Today’s readings from Haggai speak of a time when the Israelites had returned to their Promised Land after exile in Babylon. However, their land seems to have lost much of its promise. The great temple in Jerusalem remains in ruins. Although the people have returned physically, there has been no spiritual restoration. The prophet Haggai sees the people’s sluggishness in rebuilding the temple as the problem, and urges them to action. Rebuilding the temple, Haggai states, will restore God’s glory to the land, and lead to the governor Zerubbabel being restored to David’s throne.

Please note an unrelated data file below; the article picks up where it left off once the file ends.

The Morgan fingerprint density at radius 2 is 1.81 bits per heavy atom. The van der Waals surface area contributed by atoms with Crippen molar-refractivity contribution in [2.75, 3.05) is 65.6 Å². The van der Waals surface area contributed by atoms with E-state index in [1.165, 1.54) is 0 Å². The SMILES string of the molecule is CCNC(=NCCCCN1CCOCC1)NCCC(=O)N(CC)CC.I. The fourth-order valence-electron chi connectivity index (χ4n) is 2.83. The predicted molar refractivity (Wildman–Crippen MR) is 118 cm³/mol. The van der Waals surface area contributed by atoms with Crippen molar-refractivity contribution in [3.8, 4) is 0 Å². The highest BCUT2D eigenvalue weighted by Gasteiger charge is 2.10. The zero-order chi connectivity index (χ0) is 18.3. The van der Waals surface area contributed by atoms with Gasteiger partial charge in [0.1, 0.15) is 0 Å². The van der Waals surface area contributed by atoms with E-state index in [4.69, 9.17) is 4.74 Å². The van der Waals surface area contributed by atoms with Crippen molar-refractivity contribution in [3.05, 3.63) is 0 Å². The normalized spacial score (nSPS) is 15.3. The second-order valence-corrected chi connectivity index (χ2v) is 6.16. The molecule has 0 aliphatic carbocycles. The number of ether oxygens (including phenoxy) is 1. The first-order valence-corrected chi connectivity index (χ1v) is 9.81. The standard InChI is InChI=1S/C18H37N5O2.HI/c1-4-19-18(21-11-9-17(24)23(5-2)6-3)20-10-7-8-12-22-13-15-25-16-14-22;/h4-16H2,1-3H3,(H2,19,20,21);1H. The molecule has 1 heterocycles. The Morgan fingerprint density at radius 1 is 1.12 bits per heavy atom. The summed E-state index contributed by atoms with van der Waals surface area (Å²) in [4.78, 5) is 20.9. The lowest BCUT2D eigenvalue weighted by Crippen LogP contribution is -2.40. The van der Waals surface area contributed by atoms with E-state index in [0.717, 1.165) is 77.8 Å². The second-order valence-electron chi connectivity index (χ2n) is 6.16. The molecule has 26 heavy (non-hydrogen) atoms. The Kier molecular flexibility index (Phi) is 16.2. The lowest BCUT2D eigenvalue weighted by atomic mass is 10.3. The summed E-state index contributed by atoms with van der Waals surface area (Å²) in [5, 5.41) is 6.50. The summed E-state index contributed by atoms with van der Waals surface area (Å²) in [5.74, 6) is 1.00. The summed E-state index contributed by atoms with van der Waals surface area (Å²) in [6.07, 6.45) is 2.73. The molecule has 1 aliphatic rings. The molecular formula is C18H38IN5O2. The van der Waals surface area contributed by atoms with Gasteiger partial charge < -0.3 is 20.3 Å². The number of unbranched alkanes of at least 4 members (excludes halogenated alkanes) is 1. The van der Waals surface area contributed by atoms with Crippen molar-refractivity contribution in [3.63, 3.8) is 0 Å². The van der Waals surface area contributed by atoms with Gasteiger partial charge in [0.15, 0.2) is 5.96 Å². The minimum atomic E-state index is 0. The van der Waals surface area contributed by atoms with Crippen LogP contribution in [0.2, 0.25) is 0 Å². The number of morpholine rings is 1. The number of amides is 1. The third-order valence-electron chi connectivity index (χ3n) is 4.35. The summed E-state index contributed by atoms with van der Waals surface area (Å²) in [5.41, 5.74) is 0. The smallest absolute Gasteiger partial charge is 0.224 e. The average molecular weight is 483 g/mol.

Although the temple was rebuilt, there is no account of God’s glory entering it as had happened with the temple built by Solomon. Nor did Zerubbabel become a new king. Israel would, in fact, remain under foreign control for centuries.
And yet, God’s glory would return. And God’s Anointed (the Messiah) would be revealed as not just a human king over the political realm of Israel, but as the King of all Creation. In the reading from John, Jesus notes how difficult it is for we humans to perceive God’s glory among us. It is seen, but remains hidden. Even Haggai’s magnificent vision of the ideal life for Israel fell short of what God would do in Christ. In Jesus, God’s glory would return to Israel, and would not be confined there, but would overflow to all the world. Though it can be difficult to see God’s light and glory filling the earth, that is our hope, and promise, in Christ.